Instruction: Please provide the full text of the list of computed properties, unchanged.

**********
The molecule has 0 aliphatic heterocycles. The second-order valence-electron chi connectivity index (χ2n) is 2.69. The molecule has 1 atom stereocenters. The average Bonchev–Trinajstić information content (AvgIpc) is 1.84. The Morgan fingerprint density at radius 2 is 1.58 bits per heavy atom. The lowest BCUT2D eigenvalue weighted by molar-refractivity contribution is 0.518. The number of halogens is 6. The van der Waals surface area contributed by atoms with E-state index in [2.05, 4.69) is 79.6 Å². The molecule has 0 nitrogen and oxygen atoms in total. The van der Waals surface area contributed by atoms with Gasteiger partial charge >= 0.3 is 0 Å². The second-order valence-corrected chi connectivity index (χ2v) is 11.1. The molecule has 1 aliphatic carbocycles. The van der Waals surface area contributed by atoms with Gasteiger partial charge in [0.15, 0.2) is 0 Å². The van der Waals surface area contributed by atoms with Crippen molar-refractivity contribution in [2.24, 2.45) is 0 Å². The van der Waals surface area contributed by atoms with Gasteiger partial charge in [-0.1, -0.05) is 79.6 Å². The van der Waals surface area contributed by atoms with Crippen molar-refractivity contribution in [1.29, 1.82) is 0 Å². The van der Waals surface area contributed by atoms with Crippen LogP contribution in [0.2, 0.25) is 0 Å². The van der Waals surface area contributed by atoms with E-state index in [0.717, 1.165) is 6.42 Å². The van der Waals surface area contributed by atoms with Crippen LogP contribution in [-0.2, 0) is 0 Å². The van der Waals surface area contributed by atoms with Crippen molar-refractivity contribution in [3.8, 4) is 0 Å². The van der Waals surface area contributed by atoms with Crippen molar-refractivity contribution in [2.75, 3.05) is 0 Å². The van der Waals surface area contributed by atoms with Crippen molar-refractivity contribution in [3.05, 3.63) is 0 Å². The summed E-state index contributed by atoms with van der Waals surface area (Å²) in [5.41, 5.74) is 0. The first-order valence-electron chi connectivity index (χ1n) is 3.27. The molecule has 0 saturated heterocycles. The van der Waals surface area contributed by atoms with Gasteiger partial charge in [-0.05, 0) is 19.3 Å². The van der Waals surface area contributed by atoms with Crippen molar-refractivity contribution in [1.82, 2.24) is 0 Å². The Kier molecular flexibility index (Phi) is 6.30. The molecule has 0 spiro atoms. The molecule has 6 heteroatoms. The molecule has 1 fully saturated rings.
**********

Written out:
The molecule has 0 aliphatic heterocycles. The second-order valence-electron chi connectivity index (χ2n) is 2.69. The molecule has 1 atom stereocenters. The average Bonchev–Trinajstić information content (AvgIpc) is 1.84. The Morgan fingerprint density at radius 2 is 1.58 bits per heavy atom. The lowest BCUT2D eigenvalue weighted by molar-refractivity contribution is 0.518. The number of halogens is 6. The van der Waals surface area contributed by atoms with E-state index in [2.05, 4.69) is 79.6 Å². The molecule has 0 nitrogen and oxygen atoms in total. The van der Waals surface area contributed by atoms with Gasteiger partial charge >= 0.3 is 0 Å². The second-order valence-corrected chi connectivity index (χ2v) is 11.1. The molecule has 1 aliphatic carbocycles. The van der Waals surface area contributed by atoms with Gasteiger partial charge in [0.15, 0.2) is 0 Å². The van der Waals surface area contributed by atoms with Crippen molar-refractivity contribution in [2.24, 2.45) is 0 Å². The van der Waals surface area contributed by atoms with Gasteiger partial charge in [-0.1, -0.05) is 79.6 Å². The van der Waals surface area contributed by atoms with Crippen molar-refractivity contribution in [1.29, 1.82) is 0 Å². The van der Waals surface area contributed by atoms with Crippen LogP contribution in [0.2, 0.25) is 0 Å². The van der Waals surface area contributed by atoms with E-state index in [0.717, 1.165) is 6.42 Å². The van der Waals surface area contributed by atoms with Crippen LogP contribution in [-0.2, 0) is 0 Å². The van der Waals surface area contributed by atoms with Crippen molar-refractivity contribution in [3.8, 4) is 0 Å². The van der Waals surface area contributed by atoms with Crippen molar-refractivity contribution in [2.75, 3.05) is 0 Å². The van der Waals surface area contributed by atoms with Crippen molar-refractivity contribution in [3.05, 3.63) is 0 Å². The summed E-state index contributed by atoms with van der Waals surface area (Å²) in [5.41, 5.74) is 0. The first-order valence-electron chi connectivity index (χ1n) is 3.27. The molecule has 0 saturated heterocycles. The van der Waals surface area contributed by atoms with Gasteiger partial charge in [-0.05, 0) is 19.3 Å². The van der Waals surface area contributed by atoms with Crippen molar-refractivity contribution in [1.82, 2.24) is 0 Å². The Kier molecular flexibility index (Phi) is 6.30. The molecule has 0 spiro atoms. The molecule has 6 heteroatoms. The molecule has 1 fully saturated rings.